So I just watched a documentary on Netflix. It's called Hungry for Change. Before it got to the end and devolved into a juicing and detox infomercial (seriously, I hate that stuff... if I want to eat more fruits and vegetables, I will eat more fruits and vegetables, nutrients and fiber intact, and you can't detox anyway. Your body doesn't work that way, and there is NO credible science that they work.) it was actually very enlightening and intelligent.
One of the things they talked about constantly was how our bodies get effectively addicted to sugar, because sugar is in EVERYTHING. If you're a big white bread eater, that gets basically metabolized right into sugar, too.
This made a lot of sense to me. I know that when I eat simple carbs, I STAY hungry... I can't get enough. Eat chinese food with lots of pasta or rice, or italian with pasta, or mexican with flour tortillas, and I'll be hungry again in an hour... no matter how much I ate.
I'm not a low-carber. I don't endorse the diets. I'm sure they work for some people, but I'm not interested in eliminating nutrients, nor reducing them. Carbs are not the devil. I like carbs. A LOT! In fact, carbs are actually the body's preferred quick fuel source. There's a reason distance runners carbo-load before marathons! The problem comes when we eat overly refined carbs that metabolize straight into sugar when we eat them, and eat more than our bodies burn, so it gets stored right away as fat. And leaves the body starving for nutrition while it's full from the calorie overload you just gave it. High in calories, low in nutrition.
I recently saw a person on SP who was complaining about gaining weight in spite of eating in her calorie ranges. I peeked at her trackers, and was stunned to find that yes, she's eating between 1200-1550 calories a day, but 30-50% of that was all candy and sweets! Trips to Starbucks, candy for lunch... its no wonder she isn't losing! All calories are not created equal. 100 calories of broccoli is so much you can't finish it, and it's packed with vitamins and minerals that keep you full and healthy. 100 calories of chocolate is gone in a flash, and leaves you hungry and wanting more. If you want your body to be healthy, you have to fuel it properly.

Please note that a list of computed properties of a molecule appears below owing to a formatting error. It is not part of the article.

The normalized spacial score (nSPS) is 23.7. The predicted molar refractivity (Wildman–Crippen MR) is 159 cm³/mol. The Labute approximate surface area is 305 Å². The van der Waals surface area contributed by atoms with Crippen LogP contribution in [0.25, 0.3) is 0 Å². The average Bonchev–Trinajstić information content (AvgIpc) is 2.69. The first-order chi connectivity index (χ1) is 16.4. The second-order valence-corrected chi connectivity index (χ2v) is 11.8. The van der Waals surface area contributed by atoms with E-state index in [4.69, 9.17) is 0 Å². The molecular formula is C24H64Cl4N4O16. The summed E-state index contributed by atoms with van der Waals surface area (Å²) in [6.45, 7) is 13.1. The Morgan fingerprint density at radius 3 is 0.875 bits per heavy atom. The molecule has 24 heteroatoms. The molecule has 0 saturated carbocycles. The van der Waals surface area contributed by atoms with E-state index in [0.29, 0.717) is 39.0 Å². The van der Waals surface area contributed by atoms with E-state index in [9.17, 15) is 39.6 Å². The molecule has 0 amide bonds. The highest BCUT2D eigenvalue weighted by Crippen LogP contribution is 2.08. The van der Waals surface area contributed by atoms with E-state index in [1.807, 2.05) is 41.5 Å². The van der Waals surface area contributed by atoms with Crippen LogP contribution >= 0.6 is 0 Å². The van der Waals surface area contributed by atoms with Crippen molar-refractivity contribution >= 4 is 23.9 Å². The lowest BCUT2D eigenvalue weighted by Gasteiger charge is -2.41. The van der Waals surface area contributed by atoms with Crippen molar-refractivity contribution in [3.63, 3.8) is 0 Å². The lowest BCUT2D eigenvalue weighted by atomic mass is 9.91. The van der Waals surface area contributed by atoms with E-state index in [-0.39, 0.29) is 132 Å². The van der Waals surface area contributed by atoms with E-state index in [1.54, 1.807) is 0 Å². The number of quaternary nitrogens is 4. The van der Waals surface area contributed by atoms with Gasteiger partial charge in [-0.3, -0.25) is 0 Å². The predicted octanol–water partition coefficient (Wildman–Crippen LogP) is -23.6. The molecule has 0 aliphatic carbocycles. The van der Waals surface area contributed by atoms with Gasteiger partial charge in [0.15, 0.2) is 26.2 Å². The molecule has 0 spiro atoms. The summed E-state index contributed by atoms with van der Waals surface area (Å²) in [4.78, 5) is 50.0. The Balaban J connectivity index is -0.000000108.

I think what I DO need to do is start focusing on the quality of my foods. I'm already moving in that direction. I eat whole grains instead of refined white stuff. Whole wheat bread, pasta, etc. I'm trying to add more veggies; I'm up to 5-6 servings of vegetables a day... up from 0-2.
I'm going to focus more on eating healthy and clean. Whole foods, made-from-scratch seasonings and such. Part of the reason I have such a sodium problem is because I tend to easy to make kits and prepackaged stuff, frozen prepared foods (like pre-breaded chicken) and stuff to heat and eat.
So I think my project for the next month is to make as much of the food I eat as possible to not have a nutrition label. Fruits, veggies, and meats from the outside perimeter of the store. I'm going to aim to reduce my sugar intake. I'm not going for perfection here, I'm just going to start adding this stuff gradually.
Today I already started down that road; dinner consisted of fajitas with fresh-cut bell peppers and onions, with chicken breasts. The kids both got a helping of raw bell peppers and onions. While at the grocery store, we took a look at some cereal. The two boxes I picked up were strawberry mini wheats, and Special K with strawberries.
On the box of strawberry mini wheats? No mention of strawberries. There's a long laundry list of long, unpronounceable chemical names, but no strawberries in it. Mmmm, it does have sorbitol, though!
The Special K? Rice. Whole grain wheat. sugar, wheat bran, strawberries, brown sugar, wheat fiber, less than 2% salt, and malt flavoring.
This is the natural progression for me. I'm already aiming, instead of "I can't have it but I want it" for "I can have it but I don't want it." I don't deny myself anything, but as I've learned more about
what's in my food, how many calories things "cost", that they just aren't appealing. I am resolving to read those labels, and choose things that have the fewest. While eating some "reduced sugar" instant oatmeal today, I looked at the label in horror to find a list of some 20+ ingredients, including artificial sweeteners and flavorings.
So I threw it away, and bought a container of instant oatmeal. Ingredient list: Oats. I can add my own brown sugar and maple syrup if I want it.
I had chips with dinner for the first time in a month, and it just... wasn't good. I didn't even finish them. I've gotten to where I always have a bag of carrots and broccoli in the fridge for easy snacking. I just need to expand my options. Instead of grabbing an msg-laden fajita seasoning mix, I need to make my own. I have dozens of cookbooks I never use. I just need to stop being lazy, and start doing what is good for my family, and for me.
Besides, it's hella cheaper than going out to eat all the time.